Notes About our visit to Ghana

Posted on 5th September 2009 by admin in River Blog

The Danzu River
Ghana, Afrrica

The man who burst through the crowd and jumped into the arms of my traveling
companion at the Ghana airport was dressed in patchwork African fabric from
head to toe. His giant smile and exuberant greeting had the entire crowd of
people smiling at us. This was Kwami Bakoji Fornar, an amazing artist and
environmental activist of Ghana, Africa.

We had just arrived in Ghana carrying 20 paintings from intercity youth of
Cleveland Ohio. The paintings concerned the plight of the nearby Cuyahoga
River. Our mission in Ghana was to study the ecological problems of the rivers
of the Ashanti lands and gather paintings from both their most talented youth
and adult artists. Kwami was our facilitator. Six months before our journey I
had received a fax from him saying, “sister Bernice I would give my life for
chance to save the environment of Ghana.” In a matter of hours after our
meeting, I started to understand the urgency of his message.

Kwami brought us directly to the office of Johnny Aquae who is one of Ghana’s
leading environmentalists. He works for Friends of the Earth Ghana, a
worldwide organization dedicated to promoting environmental awareness. Our
education began with a shock when we read a poster that hung in Johnny’s
office. It showed a man wearing a gas mask standing in front of a landscape of
cut down trees. It said in the year 2012 Ghana will be out of fresh air, water
and firewood. Wood and charcoal are the only source of cooking fuel for most of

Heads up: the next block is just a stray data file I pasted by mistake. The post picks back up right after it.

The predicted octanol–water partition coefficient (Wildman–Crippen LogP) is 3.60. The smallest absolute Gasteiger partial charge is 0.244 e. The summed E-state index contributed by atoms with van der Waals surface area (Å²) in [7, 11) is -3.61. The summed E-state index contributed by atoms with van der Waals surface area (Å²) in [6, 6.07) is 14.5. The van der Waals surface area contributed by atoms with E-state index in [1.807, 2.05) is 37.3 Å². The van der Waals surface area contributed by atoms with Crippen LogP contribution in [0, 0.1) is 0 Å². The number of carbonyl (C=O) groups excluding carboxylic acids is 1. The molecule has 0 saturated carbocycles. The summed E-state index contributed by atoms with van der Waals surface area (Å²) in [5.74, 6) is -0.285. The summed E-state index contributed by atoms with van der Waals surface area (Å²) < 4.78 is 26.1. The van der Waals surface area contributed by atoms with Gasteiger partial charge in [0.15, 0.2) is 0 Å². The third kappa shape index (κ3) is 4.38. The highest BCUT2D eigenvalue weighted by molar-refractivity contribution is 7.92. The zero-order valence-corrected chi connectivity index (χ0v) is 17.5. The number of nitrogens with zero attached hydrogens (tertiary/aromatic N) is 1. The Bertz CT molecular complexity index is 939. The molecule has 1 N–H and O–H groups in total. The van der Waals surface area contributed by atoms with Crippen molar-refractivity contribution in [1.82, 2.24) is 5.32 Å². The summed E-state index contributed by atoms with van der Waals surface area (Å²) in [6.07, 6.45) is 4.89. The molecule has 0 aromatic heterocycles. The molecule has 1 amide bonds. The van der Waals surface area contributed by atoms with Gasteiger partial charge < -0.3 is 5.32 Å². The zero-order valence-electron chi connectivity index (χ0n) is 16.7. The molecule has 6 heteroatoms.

the population and it is already so scarce that the average woman must travel
ten miles a day on foot just to find enough wood to cook her family’s meal.
With a scarcity such as this no tree is safe in Ghana.

Tears welled up in my eyes as we traveled through the countryside and I saw the
Danzu River. Each side of the grassy banks of the once lovely Danzu are pilled
high with tons of trash. The people have been using the river as a dump for
waste of all kinds. The stench of raw sewage was unbearable and the water was
thick and gray.

Ironically, as we traveled, Kwami told us of an old Ashanti legend of a water
goddess named Mammy Water who is said to live at the bottom of the rivers. She
holds all the gold and wealth of the people. If she is respected, the people
prosper, if she is disgraced the people die. It was certainly an erie feeling
to be told this story at the same time as we viewed a river in such poor shape
as the Danzu.

The paintings from Cleveland were hung in a large room on the airy top floor
of the Cambridge International School in Kumase, Kwame’s home town. 3,000
kids attend this school, which offers classes from kindergarten all the way
through high school. The artists, both young and old, gathered to view the
Cleveland pictures, discuss their messages, and share information about their
own rivers . We learned that just outside the school a lush river used to run;
now it is the site of a dump that even overflows onto the playground. The
riverbed has been dry now for fifteen years.

For five days fifteen artists painted together as musicians played and dancers
danced . We were celebrating as we created. The children really got into the
warrior spirit of fighting for the environment with their art.
By the end of the week we had a powerful new set of paintings to add to our
collection, and we promised our hosts that we would share with people all over
the world.

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